Commission acts against Belgium, the Netherlands and France for non-compliance with EU law on animal experiments

July 18, 2003

Brussels, 17 July 2003

The European Commission has requested that the Netherlands and France comply with judgements of the European Court of Justice relating to an EU law on animal experiments. The law in question aims to ensure that, where animals are used for experimental or other scientific purposes, certain common animal protection provisions are applied across the European Union. The Court had found that the Netherlands and France had failed to adopt appropriate national legislation to implement the specific provisions of the EU law. The Commission's requests take the form of a letter of formal notice (the first stage of an infringement procedure under Article 228 of the Treaty). The Commission is also sending an additional final written warning or "Reasoned Opinion" to Belgium because it has failed to comply with the same law. In particular, the Commission is concerned that, despite recent modifications, Belgian legislation still allows too wide a scope for the experimental use of cats and dogs that have not been bred for the purpose.

The Netherlands

On 16 January 2003, the Court of Justice found that the Netherlands had failed to adopt the necessary measures to correctly transpose Articles 11 and 22(1) of the Animal Experiments Directive (Case C-2001/205). Article 11 concerns the release of animals that have been used for experimental purposes. It stipulates that an animal should be set free only when the maximum possible care has been taken to safeguard its well being and provided that its health allows this to be done and there is no danger to public health or the environment. This measure has not been transposed into Dutch law. Article 22(1) relates to the mutual recognition of experiments. The Netherlands has not taken appropriate measures to enable the validity of data generated by experiments carried out in other Member States (insofar as this is possible) to be recognised, in order to avoid duplication of testing.

France

On 12 September 2002, the Court of Justice found that France had failed to adopt the measures required to correctly transpose several articles of the Animal Experiments Directive (Case C-152/00) into French national legislation. France has not correctly transposed Article 22(1) or Article 7(3), which relates to the minimising of harm and suffering for experimental animals. Finally, France has not fully transposed Article 18(1), which relates to individual identification marks.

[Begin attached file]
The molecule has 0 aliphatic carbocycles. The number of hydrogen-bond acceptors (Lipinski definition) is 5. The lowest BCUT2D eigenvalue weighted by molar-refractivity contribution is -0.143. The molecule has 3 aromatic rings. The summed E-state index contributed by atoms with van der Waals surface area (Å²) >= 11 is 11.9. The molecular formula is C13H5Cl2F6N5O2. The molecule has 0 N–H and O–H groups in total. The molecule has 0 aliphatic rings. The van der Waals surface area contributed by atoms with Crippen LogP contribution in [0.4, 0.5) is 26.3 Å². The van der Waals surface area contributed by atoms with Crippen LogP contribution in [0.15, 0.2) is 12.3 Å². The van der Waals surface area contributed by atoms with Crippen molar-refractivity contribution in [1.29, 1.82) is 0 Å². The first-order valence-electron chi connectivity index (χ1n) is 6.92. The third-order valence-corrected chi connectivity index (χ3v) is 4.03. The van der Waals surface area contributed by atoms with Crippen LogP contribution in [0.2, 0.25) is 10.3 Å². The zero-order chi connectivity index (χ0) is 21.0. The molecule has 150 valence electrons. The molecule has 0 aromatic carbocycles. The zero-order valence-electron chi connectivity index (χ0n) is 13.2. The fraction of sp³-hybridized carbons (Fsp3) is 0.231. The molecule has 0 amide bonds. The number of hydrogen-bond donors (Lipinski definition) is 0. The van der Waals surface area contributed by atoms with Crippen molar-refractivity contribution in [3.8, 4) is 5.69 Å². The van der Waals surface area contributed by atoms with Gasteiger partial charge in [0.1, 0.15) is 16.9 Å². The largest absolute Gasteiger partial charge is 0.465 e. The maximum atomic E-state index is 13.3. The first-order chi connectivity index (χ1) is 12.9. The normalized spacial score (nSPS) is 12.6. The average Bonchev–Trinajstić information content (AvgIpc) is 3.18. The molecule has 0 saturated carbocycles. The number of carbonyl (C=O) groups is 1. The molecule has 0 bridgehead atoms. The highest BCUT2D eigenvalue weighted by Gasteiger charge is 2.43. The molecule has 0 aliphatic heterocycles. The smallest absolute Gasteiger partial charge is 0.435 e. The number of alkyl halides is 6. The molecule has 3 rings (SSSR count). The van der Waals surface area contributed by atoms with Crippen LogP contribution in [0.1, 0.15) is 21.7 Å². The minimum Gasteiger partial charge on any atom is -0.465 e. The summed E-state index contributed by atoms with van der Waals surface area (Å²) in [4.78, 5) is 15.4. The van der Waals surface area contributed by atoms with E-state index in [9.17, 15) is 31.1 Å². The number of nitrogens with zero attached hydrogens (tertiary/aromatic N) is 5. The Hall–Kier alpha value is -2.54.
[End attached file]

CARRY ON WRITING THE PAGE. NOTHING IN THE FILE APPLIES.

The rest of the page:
Belgium

The case against Belgium follows a Commission investigation into a complaint that the Belgian authorities were allowing too wide a scope for exemptions for the experimental use of cats and dogs that were not bred for the purpose. This is in breach of Article 19(4) of the Directive. In July 2001, the Commission decided to refer Belgium to the Court of Justice but, following the adoption and notification of new Belgian legislation, the referral was not made. However, the new legislation still proved unsatisfactory, and the Commission has, therefore, sent Belgium a second Reasoned Opinion (final written warning).

Background

The Animal Experiments Directive

The Animal Experiments Directive (1) aims to ensure that, where animals are used for experimental or other scientific purposes, certain common animal protection provisions are applied across the EU. The Directive includes controls on breeding centres for laboratory animals. It also defines general and specific criteria concerning the housing of animals, restrictions on their freedom of movement, the close monitoring of their physical condition, measures to prevent pain and undue suffering and the timely elimination of any physical defect or suffering. The relevant public authority must approve or register the centres, which must keep detailed records on the animals in their care.

Legal Process

Article 226 of the Treaty gives the Commission powers to take legal action against a Member State that is not respecting its obligations. If the Commission considers that there may be an infringement of Community law that warrants the opening of an infringement procedure, it addresses a "Letter of Formal Notice" (or first written warning) to the Member State concerned, requesting it to submit its observations by a specified date, usually two months.

In the light of the reply or absence of a reply from the Member State concerned, the Commission may decide to address a "Reasoned Opinion" (or final written warning) to the Member State. This clearly and definitively sets out the reasons why it considers there to have been an infringement of Community law and calls upon the Member State to comply within a specified period, usually two months.

If the Member State fails to comply with the Reasoned Opinion, the Commission may decide to bring the case before the Court of Justice.

Article 228 of the Treaty gives the Commission power to act against a Member State that does not comply with a previous judgement of the European Court of Justice. The article also allows the Commission to ask the Court to impose a financial penalty on the Member State concerned. The Commission will send a first written warning to the Netherlands and France.

For current statistics on infringements in general, please visit the following web-site:

http://europa.eu.int/comm/secretariat_general/sgb/droit_com/index_en.htm#infractions
(1) Council Directive 86/609/EEC on the approximation of the laws, regulations and administrative provisions of the Member States regarding the protection of animals used for experimental and other scientific purposes

DN: IP/03/1039 Date: 17/07/2003

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